“Is management a promotion here, or a lateral move? Do people ever go back from managing to engineering? Is that considered a viable career path?”
“What kind of training do you offer new managers, and what are they evaluated on? What are YOU evaluated on?”
“Do you have a job ladder for individual contributors (ICs)? Can I see it? Do the IC levels track management levels all the way to the top, or top out at some point?”
“What does your review and promotion process look like?”
“Are your levels public or private? What is the distribution of engineers across levels, roughly?” Here you are looking for how high the IC track goes, and how many engineers exist at the upper bound. Distribution should be scant at the upper levels, roughly an order of magnitude less for each level after “senior engineer”. Do the written level descriptions seem reasonable and appealing to you? Do you see yourself in them, and feel like there is a path for growth?
“Do you have any junior or intermediate engineers, and how many? If not, why the fuck not?” Ask.
“How often do you have 1x1s with each of your direct reports? How often are the skip levels?”
And then there is the ur-question, which every one of you should ask in every single interview you ever have:
“What is the process by which someone ends up working on a particular project?” In other words, how does work get decided and allocated? Bad signs: they get flustered, don’t have a clear answer, you have no say, there is no product/design process, it’s all done via jira assignments.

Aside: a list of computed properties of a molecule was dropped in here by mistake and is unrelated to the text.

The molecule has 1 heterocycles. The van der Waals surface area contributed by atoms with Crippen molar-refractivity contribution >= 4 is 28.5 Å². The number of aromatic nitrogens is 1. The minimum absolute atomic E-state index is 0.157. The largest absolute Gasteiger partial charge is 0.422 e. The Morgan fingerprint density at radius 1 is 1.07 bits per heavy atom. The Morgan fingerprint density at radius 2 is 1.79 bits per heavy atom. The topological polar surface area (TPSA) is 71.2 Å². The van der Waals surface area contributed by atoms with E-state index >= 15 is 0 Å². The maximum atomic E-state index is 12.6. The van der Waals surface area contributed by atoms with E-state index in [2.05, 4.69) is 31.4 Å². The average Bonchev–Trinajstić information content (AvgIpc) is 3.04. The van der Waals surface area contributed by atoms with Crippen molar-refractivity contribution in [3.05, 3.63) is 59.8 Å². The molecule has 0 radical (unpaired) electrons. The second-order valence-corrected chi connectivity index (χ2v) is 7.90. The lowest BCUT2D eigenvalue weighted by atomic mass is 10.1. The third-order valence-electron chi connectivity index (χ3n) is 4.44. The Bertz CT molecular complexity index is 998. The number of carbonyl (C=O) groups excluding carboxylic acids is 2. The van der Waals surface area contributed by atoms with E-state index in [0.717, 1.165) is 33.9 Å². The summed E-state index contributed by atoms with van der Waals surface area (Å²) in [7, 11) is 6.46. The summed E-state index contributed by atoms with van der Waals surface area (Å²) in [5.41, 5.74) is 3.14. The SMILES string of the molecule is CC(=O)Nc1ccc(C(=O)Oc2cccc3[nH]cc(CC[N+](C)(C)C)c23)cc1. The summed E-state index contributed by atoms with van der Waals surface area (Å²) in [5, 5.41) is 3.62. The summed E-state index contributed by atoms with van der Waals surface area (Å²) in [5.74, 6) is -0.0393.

Pay just as much attention to their body language and signals here as the answer they give you. Are they telling the truth, or describing their ideal world? Ask what happens when there are problems with the normal process, or how often it gets circumvented, or how you know if your work aligns with company strategy.
Questions to ask an engineer:
“What do you talk about in your 1x1s with your manager?”
“How often does your manager have career conversations with you, asking how you want to develop over the next few years?” Ideally at least a couple times a year, but really any answer is fine other than a blank stare.
“Does your manager care about you? Has working here moved your career forward? How so?”
“Have you ever been surprised by feedback you received in a review from your manager?” You should never be surprised.